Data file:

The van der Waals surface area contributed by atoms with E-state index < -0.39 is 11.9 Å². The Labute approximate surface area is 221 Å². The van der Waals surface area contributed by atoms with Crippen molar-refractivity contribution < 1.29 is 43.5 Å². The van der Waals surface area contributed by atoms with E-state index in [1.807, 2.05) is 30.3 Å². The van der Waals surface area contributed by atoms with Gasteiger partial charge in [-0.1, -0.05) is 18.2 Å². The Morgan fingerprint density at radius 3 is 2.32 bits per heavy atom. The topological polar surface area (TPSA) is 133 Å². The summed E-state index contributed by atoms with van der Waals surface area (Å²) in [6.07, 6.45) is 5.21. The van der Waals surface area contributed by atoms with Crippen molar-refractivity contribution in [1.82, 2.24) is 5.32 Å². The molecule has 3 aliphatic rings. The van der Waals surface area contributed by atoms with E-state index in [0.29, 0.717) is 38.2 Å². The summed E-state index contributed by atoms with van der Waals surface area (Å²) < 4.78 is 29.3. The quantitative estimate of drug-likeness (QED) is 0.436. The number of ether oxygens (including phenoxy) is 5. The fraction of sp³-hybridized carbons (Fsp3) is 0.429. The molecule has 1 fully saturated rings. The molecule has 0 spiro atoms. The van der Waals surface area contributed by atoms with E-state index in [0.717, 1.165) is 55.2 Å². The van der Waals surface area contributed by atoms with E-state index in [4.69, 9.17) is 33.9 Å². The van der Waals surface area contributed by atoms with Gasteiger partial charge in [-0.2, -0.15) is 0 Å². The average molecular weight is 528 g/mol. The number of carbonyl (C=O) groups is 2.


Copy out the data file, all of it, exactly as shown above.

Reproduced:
The van der Waals surface area contributed by atoms with E-state index < -0.39 is 11.9 Å². The Labute approximate surface area is 221 Å². The van der Waals surface area contributed by atoms with Crippen molar-refractivity contribution < 1.29 is 43.5 Å². The van der Waals surface area contributed by atoms with E-state index in [1.807, 2.05) is 30.3 Å². The van der Waals surface area contributed by atoms with Gasteiger partial charge in [-0.1, -0.05) is 18.2 Å². The Morgan fingerprint density at radius 3 is 2.32 bits per heavy atom. The topological polar surface area (TPSA) is 133 Å². The summed E-state index contributed by atoms with van der Waals surface area (Å²) in [6.07, 6.45) is 5.21. The van der Waals surface area contributed by atoms with Crippen molar-refractivity contribution in [1.82, 2.24) is 5.32 Å². The molecule has 3 aliphatic rings. The van der Waals surface area contributed by atoms with E-state index in [0.29, 0.717) is 38.2 Å². The summed E-state index contributed by atoms with van der Waals surface area (Å²) < 4.78 is 29.3. The quantitative estimate of drug-likeness (QED) is 0.436. The number of ether oxygens (including phenoxy) is 5. The fraction of sp³-hybridized carbons (Fsp3) is 0.429. The molecule has 1 fully saturated rings. The molecule has 0 spiro atoms. The van der Waals surface area contributed by atoms with E-state index in [0.717, 1.165) is 55.2 Å². The van der Waals surface area contributed by atoms with E-state index in [4.69, 9.17) is 33.9 Å². The van der Waals surface area contributed by atoms with Gasteiger partial charge in [-0.2, -0.15) is 0 Å². The average molecular weight is 528 g/mol. The number of carbonyl (C=O) groups is 2.